War taking it's tolling on a weary soul...
War taking it’s tolling on a weary soul…

The diversity of the artists the era led to some who did not always agree with their counterparts of the era with the ideas against the more conventional the political ideology of the day. Some, like Erich Heckel, served during World War I out of a sense of duty and nationalism. However, impressions of the war did inform his style and his subject matter.  His woodcut “Wounded Sailor” (Verwundeter Matrose, 1915) depicts a sailor wounded during World War I and in contrast with the heroic posters and images of the day. Created from some of his experiences from his time as a medic, here the sailor looks down trotted and defeated.  The sharp angular method of the woodcut gives the sailor very focused appearance while his eyes seem defeated and almost hopeless.

The artwork of the era before and surrounding World War I, at times seems less about rebellion or disregarding the past and more about a view that the world seems to be broken or fractured. These pieces of art speak of a time where society is coming to the realization that the world is evolving into something beyond their conventional understanding. Between happiness and emotion, that defies structure and order to works so vividly harsh and violent that reality seems to fracture, the artwork of this era almost seems in painful from the intensity of it. While World War I might not have been “the war to end all wars”, it seems to have been the birth of the modern era, full with the happiness, intensity, and pain that accompanies any childbirth.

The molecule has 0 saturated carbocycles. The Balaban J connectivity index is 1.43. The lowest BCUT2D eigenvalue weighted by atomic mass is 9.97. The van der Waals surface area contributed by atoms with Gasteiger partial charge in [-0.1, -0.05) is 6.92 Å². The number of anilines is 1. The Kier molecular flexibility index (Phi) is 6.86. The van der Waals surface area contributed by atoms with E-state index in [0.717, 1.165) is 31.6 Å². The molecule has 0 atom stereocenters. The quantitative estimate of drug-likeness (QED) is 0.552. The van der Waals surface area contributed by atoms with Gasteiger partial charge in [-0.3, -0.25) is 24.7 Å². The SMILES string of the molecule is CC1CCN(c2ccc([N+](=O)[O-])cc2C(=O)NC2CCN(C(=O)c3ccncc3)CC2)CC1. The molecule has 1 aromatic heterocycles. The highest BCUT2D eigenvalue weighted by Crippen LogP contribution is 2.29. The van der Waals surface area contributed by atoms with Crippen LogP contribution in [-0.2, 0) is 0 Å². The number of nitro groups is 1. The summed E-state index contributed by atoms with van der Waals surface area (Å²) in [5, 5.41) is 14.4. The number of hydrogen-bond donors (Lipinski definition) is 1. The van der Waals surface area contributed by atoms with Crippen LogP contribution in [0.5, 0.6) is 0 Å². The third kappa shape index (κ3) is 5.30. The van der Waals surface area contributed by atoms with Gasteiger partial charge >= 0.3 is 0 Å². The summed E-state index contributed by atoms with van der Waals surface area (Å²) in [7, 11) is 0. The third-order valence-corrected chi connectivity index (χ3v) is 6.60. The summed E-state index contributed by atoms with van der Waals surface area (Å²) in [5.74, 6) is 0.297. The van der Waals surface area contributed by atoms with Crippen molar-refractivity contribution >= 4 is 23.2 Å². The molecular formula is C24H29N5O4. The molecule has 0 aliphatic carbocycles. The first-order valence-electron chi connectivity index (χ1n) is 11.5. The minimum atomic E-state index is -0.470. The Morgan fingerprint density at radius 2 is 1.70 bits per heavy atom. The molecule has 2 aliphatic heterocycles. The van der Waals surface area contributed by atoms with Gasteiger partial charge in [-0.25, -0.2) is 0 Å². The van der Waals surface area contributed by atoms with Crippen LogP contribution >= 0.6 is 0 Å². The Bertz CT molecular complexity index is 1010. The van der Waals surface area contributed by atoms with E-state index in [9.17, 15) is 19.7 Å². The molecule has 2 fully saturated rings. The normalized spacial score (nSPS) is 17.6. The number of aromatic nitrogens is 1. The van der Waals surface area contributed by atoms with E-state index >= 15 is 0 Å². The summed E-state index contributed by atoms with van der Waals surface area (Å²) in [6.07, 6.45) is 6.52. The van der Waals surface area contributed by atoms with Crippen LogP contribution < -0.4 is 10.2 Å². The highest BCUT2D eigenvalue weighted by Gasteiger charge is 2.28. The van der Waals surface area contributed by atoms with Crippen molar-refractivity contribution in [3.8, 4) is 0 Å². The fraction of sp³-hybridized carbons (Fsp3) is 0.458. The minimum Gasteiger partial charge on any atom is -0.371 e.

First_abstract_watercolor_kandinsky_1910
Kandinsky’s first water color full abstract (Untitled, 1910). It seems to express the chaotic nature of the times it was created in…

Works Cited

Grisebach, Lucius. “German Expressionism.” MoMA.org. Oxford University Press, 2009. Web. 19 July 2015. http://www.moma.org/collection_ge/artist.php?artist_id=2569

Johnson, Reed. “Art Forever Changed by World War I.” Los Angeles Times. Los Angeles Times, 21 July 2012. Web. 19 July 2015. http://articles.latimes.com/2012/jul/21/entertainment/la-et-cm-world-war-art-20120722

Kutner, Max. “This Riveting Art From the Front Lines of World War I Has Gone Largely Unseen for Decades.” Smithsonian.com. Smithsonian, 12 Aug. 2014. Web. 19 July 2015. http://www.smithsonianmag.com/smithsonian-institution/remembering-americas-official-artists-war-180952321/?no-ist

“MoMA MULTIMEDIA.” MoMA. THE MUSEUM OF MODERN ART, 2015. Web. 19 July 2015. http://www.moma.org/explore/multimedia/audios/3/2150

Spector, Nancy. “Collection Online.” Guggenheim. The Solomon R. Guggenheim Foundation (SRGF). Web. 19 July 2015. http://www.guggenheim.org/new-york/collections/collection-online/artwork/2104